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21 April 2014
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Immigration and Emigration
I scream, you scream, we all scream for ice cream!

The ice-cream vendor is the archetypical image of Manchester's Little Italy as Ancoats became known as. In 1801 an ice room was opened at Mary Jozeph's Fruit and Italian Warehouse on Market Street, paved the way for the ice cream trade by introducing ice cream to Mancuians. By 1891, 70 Italians living in Ancoats were working as ice-cream vendors, according to De Felici. Half a century later and rationing in the Second World War severely reduced the city's ice cream industry; however some of the names around today are descendents of those famous ice cream families.

Take a look at a photo gallery of the Italian community in Manchester

In World War II, men from Ancoats' Italian community signed up and fought for the Allies against Germany.
Angelo Granelli in Italian Army uniform during WWI
Angelo Granelli who fought in the Italian Army during WWI. He sent many postcards back to his family during his active service.
© Courtesy of Peter Devoti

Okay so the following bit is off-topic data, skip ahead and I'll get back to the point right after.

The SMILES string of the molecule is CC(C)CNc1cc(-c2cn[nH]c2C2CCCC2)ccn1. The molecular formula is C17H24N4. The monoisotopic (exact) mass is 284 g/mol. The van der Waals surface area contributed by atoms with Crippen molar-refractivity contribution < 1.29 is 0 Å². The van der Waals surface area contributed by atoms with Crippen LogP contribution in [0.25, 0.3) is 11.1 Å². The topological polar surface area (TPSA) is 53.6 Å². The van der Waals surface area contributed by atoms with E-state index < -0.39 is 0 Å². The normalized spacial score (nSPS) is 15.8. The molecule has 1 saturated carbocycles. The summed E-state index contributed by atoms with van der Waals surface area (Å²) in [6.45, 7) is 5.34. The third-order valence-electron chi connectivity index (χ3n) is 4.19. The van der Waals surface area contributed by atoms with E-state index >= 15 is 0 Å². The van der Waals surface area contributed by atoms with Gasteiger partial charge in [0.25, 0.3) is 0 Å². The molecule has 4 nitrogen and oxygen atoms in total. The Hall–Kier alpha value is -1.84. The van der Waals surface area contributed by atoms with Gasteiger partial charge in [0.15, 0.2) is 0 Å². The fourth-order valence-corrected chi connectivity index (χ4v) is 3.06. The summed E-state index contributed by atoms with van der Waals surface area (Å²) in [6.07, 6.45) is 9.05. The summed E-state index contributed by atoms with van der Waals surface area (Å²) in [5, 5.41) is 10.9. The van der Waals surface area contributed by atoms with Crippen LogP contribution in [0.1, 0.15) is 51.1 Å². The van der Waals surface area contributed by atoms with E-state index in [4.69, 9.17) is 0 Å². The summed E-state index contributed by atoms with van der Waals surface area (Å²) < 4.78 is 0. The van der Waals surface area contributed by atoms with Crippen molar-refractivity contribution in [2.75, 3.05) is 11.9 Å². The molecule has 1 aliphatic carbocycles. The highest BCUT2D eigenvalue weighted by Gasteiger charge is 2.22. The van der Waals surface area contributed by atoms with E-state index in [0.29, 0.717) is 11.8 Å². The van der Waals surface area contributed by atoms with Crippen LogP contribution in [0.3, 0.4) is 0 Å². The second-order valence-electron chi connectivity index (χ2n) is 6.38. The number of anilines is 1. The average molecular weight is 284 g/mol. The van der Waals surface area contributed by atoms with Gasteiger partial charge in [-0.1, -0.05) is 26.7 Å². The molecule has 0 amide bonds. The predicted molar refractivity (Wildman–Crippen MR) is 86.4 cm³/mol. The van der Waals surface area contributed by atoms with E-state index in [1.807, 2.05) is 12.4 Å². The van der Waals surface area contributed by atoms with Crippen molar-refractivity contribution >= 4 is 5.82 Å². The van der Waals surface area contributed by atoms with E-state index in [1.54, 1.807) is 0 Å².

One postcard sent by Angelo Granelli to his cousin in August 1918 from the front includes a request for her to buy a new American style ice-cream maker, demonstrating that ice-cream was never far from their thoughts!

These surviving postcards and photos are particularly precious given the anti-Italian feeling that spread across Britain following Mussolini's alliance with Hitler. In June 1940, anti-Italian riots took place in British cities including London, Liverpool and Glasgow. However it was not just mob anger the Italians faced, the government instructed police forces to arrest all of the 'dangerous characters' on an MI5 list, as well as all Italian men aged 17-60 with less than 20 years residence in the UK. Many families destroyed their personal correspondence rather than surrender it to investigators, which is why so little remains of the much happier period in the community's history.

This collection of photographs charts the journey of the Italian community in Manchester, from their early close knit communities, through to the ice cream days and finally to their correspondence in a time of war.


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